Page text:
Melbourne, Australia –

In an unprecedented move, Qantas Airways has shut down all flights for both international and domestic routes because of a labor dispute. Qantas released a statement that said, “all employees involved in industrial action would be locked out from Monday evening and flights grounded from 0600 GMT on Saturday.”

The airline has endured a series of strikes that have cost the airline $16 million a week involving baggage handlers, engineers and pilots.

The airline issued a statement on its Facebook page saying customers booked on Qantas flights should not go to the airport until further notice. The airline said a full refund would be available to those affected.

Passengers holding a ticket for British Airways but operated by Qantas have been informed they can switch to any BA flight for free.

While the airline dominates the domestic Australian market with about 65% of passengers using Qantas, its international operations have been losing money for a while and the airline has been wanting to reposition some of its assets and operations to Southeast Asia trying to focus on its new regional international plans.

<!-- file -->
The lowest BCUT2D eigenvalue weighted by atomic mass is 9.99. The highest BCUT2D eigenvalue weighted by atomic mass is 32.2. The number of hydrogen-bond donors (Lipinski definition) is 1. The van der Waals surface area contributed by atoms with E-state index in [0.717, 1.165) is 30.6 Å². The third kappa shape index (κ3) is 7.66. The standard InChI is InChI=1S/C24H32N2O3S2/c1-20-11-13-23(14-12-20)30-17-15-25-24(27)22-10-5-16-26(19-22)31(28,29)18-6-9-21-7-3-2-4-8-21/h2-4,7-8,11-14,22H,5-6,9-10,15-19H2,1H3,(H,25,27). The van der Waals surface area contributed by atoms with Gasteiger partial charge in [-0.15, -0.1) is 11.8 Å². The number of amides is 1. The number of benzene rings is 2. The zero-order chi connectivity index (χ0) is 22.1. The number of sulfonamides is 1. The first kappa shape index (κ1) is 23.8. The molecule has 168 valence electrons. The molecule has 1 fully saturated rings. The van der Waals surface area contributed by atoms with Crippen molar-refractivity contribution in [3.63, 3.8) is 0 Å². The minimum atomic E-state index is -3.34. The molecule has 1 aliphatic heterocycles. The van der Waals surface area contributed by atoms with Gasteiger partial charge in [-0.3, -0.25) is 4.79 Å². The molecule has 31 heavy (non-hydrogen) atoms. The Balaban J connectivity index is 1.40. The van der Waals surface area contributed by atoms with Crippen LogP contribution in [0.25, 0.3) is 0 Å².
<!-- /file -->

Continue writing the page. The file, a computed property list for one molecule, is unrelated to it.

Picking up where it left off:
The disruption to flights has also affected a meeting of Commonwealth heads of government in Perth, with reports that members from 17 delegations have been stranded in the city because of the dispute. It comes on a busy travel weekend, just days before the country’s biggest horse race, the Melbourne Cup.

Qantas CEO, Alan Joyce, said he made the decision early Saturday and then gained the approval of the Qantas board.

“We are locking out until the unions withdraw their extreme claim and reach an agreement with us,” Mr. Joyce said. “This is the fastest way to ensure the airline gets back in the air.”

In the past, airlines eventually bowed to union strikes and pressure because they needed to keep operating out of fear of going out of business, but Northwest Airlines used a model that made sure the unions and the employees had an equal stake in going out of business and losing their jobs. The strike busting plan worked and Northwest shed a considerable part of its union workforce and began operating in the black.

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